Chigger bite in Adult
Chigger infestation is caused by the mite larvae. Mites lay their eggs on leaves and tall grasses, and when the larva hatches from the egg, it begins its search for a host. Chiggers are parasites that attach to a variety of hosts, such as birds, reptiles, and small mammals as well as humans. The larvae do not penetrate the skin but remain attached by inserting their piercing mouthparts. They feed by injecting digestive enzymes into the bite wound and then sucking up the digested tissue fluid. The digestive enzymes secreted by the mite larvae triggers the immune response in the host to produce the intensely pruritic "chigger bite."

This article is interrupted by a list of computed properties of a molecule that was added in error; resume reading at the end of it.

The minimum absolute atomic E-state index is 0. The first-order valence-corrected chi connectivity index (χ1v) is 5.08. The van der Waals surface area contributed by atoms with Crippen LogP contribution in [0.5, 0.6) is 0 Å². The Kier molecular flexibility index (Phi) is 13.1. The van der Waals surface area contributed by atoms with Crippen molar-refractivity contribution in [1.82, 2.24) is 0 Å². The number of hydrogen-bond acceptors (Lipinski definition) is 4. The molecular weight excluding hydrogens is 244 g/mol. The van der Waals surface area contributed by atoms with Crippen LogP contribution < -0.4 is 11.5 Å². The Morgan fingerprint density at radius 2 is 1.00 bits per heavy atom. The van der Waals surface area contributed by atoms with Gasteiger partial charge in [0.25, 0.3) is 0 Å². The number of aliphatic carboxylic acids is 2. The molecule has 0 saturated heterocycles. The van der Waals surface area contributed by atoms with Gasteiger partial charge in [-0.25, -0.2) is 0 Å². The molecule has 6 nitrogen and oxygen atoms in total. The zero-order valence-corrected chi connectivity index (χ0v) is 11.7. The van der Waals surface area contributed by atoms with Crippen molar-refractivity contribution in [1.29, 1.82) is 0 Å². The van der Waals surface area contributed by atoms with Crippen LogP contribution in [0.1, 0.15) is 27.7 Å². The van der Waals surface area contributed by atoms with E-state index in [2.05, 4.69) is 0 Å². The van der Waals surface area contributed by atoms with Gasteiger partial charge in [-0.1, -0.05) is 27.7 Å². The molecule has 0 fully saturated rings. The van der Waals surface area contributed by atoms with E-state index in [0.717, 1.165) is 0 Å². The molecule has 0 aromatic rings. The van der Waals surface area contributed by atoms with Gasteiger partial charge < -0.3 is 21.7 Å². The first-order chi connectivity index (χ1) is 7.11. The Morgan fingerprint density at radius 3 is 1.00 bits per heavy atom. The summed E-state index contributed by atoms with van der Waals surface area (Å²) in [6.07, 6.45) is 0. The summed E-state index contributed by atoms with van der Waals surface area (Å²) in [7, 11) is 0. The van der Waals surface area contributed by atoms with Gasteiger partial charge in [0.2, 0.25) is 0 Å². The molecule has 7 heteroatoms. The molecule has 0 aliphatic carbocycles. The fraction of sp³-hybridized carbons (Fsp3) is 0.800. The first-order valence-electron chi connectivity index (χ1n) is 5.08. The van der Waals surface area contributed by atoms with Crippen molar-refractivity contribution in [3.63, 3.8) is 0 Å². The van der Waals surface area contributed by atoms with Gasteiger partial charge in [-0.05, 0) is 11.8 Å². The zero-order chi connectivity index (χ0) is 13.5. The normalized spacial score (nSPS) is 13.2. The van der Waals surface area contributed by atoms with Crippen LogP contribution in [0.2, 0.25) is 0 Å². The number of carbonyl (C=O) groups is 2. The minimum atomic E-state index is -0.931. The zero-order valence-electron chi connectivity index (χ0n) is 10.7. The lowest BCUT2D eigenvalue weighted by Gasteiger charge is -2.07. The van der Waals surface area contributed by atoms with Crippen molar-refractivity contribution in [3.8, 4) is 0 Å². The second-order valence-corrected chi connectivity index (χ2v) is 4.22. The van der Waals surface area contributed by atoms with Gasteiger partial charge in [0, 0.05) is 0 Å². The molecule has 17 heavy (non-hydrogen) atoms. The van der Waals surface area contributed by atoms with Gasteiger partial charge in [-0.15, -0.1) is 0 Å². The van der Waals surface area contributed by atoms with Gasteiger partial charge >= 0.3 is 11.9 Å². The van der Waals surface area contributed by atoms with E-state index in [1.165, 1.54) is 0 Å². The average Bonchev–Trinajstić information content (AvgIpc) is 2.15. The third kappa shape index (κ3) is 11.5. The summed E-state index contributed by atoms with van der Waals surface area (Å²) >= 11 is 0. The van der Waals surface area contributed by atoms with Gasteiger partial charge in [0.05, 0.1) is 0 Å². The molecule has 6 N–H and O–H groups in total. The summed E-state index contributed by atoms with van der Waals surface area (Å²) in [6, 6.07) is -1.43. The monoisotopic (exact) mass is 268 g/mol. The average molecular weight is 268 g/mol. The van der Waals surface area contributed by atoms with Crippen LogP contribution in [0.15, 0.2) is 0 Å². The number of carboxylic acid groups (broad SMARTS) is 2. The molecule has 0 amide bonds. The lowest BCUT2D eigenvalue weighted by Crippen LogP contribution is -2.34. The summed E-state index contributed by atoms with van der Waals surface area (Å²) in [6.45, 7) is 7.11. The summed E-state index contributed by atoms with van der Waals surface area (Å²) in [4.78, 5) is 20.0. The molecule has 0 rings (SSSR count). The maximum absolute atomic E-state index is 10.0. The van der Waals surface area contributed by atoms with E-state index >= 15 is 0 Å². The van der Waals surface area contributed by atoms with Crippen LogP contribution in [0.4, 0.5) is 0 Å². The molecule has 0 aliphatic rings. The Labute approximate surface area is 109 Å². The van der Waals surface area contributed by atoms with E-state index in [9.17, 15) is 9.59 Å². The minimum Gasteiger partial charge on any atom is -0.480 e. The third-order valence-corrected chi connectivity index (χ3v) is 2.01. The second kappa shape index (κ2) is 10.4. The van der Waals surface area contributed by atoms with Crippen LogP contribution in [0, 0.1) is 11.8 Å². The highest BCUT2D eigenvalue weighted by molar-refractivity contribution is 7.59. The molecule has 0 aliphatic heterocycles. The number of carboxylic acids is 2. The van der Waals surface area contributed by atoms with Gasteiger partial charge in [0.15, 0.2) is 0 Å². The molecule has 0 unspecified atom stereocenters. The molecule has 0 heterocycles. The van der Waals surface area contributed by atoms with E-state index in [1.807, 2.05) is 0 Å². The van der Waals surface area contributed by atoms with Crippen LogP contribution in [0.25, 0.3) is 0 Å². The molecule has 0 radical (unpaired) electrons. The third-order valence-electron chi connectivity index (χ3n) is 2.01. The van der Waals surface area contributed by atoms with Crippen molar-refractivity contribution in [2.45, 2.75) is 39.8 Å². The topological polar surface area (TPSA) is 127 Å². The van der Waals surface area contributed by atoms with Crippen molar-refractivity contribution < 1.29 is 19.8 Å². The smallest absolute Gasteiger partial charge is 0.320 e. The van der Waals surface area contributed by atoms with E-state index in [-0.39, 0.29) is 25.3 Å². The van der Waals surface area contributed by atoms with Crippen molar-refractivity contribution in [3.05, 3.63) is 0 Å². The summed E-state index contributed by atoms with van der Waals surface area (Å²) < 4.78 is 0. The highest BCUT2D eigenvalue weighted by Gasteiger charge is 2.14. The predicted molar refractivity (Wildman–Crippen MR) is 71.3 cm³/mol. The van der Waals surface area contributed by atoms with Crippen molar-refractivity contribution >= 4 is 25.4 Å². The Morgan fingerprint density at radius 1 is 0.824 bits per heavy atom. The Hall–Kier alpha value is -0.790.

Pruritus does not begin until 3-24 hours later, and papules may persist for up to 3 weeks. Mites are red and so small that even after biting, they are barely visible to the human eye. Chiggers do not stay attached for long and fall off or die within hours. The itching may last for several days after the chigger is killed or drops off. The number of new eruptions may increase for 2 days.
Chiggers are widely distributed throughout the world. In the United States, they are located in the southeastern and south central states. Chiggers are important vectors of scrub typhus in Asia. Chiggers can also serve as vectors of viral hemorrhagic fever and hantavirus.
Summer penile syndrome is seasonal penile swelling that occurs in children, typically in the summer months of June through September. It represents a hypersensitivity response to chigger bites.
B88.0 – Other acariasis
402157004 – Dermatosis due to harvest mite
Differential Diagnosis & Pitfalls